Five-Ring Circus

The Cold War Is Back at the Olympics. Here’s a Guide to the Best U.S.–Russia Showdowns.

Russia’s Aliya Mustafina (bronze), America’s Aly Raisman (gold), and Romania’s Catalina Ponor (silver) after the women’s floor exercise at the 2012 London Olympics.

Ben Stansall/AFP/GettyImages

Last month, after months of urine-soaked intrigue, the International Olympic Committee decided not to call for a blanket ban on Russian athletes at the Rio Games. Despite clear evidence of a state-sponsored doping regime, the IOC chose to allow individual federations to make the call on whether Russian competitors should compete or stay home. As a consequence, Russia will field an estimated 271 of the 389 sportsmen and sportswomen who’d been planning to go to Rio. The weightlifters and track and fielders are out, as are certain swimmers, rowers, canoeists, and cyclists. Pretty much everyone else is in. News did break Saturday that the IOC had cleared swimmers Vladimir Morozov and Nikita Lobintsev to compete. And eight athletes’ cases are reportedly still pending or under review following appeals, meaning the Russian contingent could still grow despite the games already being underway.

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Russia’s partial attendance at the 2016 Olympics gives the games what they’ve been missing since the Cold War: a real villain. The absence of Yelena Isinbayeva, the 2012 London Games’ women’s pole-vaulting gold medalist, and Sergey Shubenkov, the world champion in the 110-meter hurdles, surprised and delighted Americans who have now seen their chances to medal increase. But plenty of Russian heavy-hitters still remain. Here’s our guide to the biggest potential showdowns between the United States and Russia.

Women’s gymnastics: The most high-profile USA–Russia battles of the Rio Games will be fought on the balance beam, bars, vault, and floor. Though the Russian women won six medals in artistic gymnastics at the 2012 Games compared to the Americans’ five, the U.S. did take gold in both the team and individual all-around. The U.S. will likely sweep those events again in Rio. The Americans are expected to win team gold on Aug. 9, and Simone Biles is the overwhelming favorite to win individual honors on Aug. 11, with Russia’s Angelina Melnikova likely to contend for silver.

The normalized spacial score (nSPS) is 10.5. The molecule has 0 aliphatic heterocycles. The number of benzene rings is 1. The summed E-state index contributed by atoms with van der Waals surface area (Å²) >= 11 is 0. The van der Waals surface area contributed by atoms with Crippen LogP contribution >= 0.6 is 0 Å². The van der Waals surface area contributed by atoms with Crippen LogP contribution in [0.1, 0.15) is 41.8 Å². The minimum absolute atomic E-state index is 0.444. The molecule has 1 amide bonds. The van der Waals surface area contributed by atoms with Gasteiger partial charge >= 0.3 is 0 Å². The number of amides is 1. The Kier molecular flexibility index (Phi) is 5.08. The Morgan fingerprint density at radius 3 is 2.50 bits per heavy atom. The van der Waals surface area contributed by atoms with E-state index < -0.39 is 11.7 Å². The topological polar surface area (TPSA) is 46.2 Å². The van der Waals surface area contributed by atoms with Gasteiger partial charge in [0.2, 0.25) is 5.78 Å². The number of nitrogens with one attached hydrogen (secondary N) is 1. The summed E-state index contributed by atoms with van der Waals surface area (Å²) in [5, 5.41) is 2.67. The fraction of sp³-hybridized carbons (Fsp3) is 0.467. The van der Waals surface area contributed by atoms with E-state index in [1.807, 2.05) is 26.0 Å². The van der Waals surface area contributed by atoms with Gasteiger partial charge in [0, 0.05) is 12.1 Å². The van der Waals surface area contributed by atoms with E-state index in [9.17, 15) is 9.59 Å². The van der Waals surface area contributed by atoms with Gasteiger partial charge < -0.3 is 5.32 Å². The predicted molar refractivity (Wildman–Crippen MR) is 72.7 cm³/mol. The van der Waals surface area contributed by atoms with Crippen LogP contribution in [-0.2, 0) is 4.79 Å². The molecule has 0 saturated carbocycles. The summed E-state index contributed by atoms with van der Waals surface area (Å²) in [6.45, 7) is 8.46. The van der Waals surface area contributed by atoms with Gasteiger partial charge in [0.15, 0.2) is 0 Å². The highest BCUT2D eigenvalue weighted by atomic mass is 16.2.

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Things will get tighter in the individual apparatus finals from Aug. 14-16. While Russia’s Aliya Mustafina struck gold in the uneven bars in London, her teammate Daria Spiridonova is also strong in the event. For the Americans, 19-year-old Olympic newcomer Madison Kocian is the best hope on bars. The vault could be a contest between Biles and Russia’s Maria Paseka, and Biles and Melnikova are both strong on the beam. On the floor exercise, Sports Illustrated predicts an all American and Russian podium, with Biles, Aly Raisman, and Ksenia Afanasyeva winning gold, silver, and bronze respectively.

Kyle Snyder and Jordan Burroughs Wrestling Olympic Team USA hopeful attends the Toast to Team USA at MOMA on April 26, 2016 in New York City.

Photo by Mike Stobe/Getty Images for USOC

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Men’s wrestling: When American unknown Rulon Gardner laid low Russia’s undefeated super-heavyweight champion Aleksandr Karelin at the 2000 Sydney Games, it was the greatest American triumph over Russia since 1980’s “Miracle on Ice.” This year, 19-year-old Kyle Snyder, Team USA’s youngest-ever world champion, will try to replicate Gardner’s feat; he could face Chechen Anzor Boltukaev in the 97-kilogram freestyle final on Aug. 21.